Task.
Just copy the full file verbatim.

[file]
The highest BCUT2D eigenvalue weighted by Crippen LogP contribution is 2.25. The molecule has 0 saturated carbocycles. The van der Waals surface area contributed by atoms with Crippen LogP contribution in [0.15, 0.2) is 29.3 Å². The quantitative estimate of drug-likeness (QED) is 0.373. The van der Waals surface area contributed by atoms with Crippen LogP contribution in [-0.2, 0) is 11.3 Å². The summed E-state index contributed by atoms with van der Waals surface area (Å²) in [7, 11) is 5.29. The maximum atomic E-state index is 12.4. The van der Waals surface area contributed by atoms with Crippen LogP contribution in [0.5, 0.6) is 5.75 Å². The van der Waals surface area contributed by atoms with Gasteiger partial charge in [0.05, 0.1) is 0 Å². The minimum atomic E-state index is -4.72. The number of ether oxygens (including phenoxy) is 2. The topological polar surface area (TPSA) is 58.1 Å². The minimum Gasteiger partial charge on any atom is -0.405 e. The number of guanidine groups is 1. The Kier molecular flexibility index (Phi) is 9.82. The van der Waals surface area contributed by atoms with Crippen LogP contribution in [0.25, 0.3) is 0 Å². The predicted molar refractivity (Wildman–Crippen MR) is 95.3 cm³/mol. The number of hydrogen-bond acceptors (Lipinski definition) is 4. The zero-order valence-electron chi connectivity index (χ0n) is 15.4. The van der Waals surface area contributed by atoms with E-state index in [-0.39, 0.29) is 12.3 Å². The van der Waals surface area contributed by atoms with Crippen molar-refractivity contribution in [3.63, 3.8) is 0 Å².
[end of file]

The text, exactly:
The highest BCUT2D eigenvalue weighted by Crippen LogP contribution is 2.25. The molecule has 0 saturated carbocycles. The van der Waals surface area contributed by atoms with Crippen LogP contribution in [0.15, 0.2) is 29.3 Å². The quantitative estimate of drug-likeness (QED) is 0.373. The van der Waals surface area contributed by atoms with Crippen LogP contribution in [-0.2, 0) is 11.3 Å². The summed E-state index contributed by atoms with van der Waals surface area (Å²) in [7, 11) is 5.29. The maximum atomic E-state index is 12.4. The van der Waals surface area contributed by atoms with Crippen LogP contribution in [0.5, 0.6) is 5.75 Å². The van der Waals surface area contributed by atoms with Gasteiger partial charge in [0.05, 0.1) is 0 Å². The minimum atomic E-state index is -4.72. The number of ether oxygens (including phenoxy) is 2. The topological polar surface area (TPSA) is 58.1 Å². The minimum Gasteiger partial charge on any atom is -0.405 e. The number of guanidine groups is 1. The Kier molecular flexibility index (Phi) is 9.82. The van der Waals surface area contributed by atoms with Crippen LogP contribution in [0.25, 0.3) is 0 Å². The predicted molar refractivity (Wildman–Crippen MR) is 95.3 cm³/mol. The number of hydrogen-bond acceptors (Lipinski definition) is 4. The zero-order valence-electron chi connectivity index (χ0n) is 15.4. The van der Waals surface area contributed by atoms with E-state index in [-0.39, 0.29) is 12.3 Å². The van der Waals surface area contributed by atoms with Crippen molar-refractivity contribution in [3.63, 3.8) is 0 Å².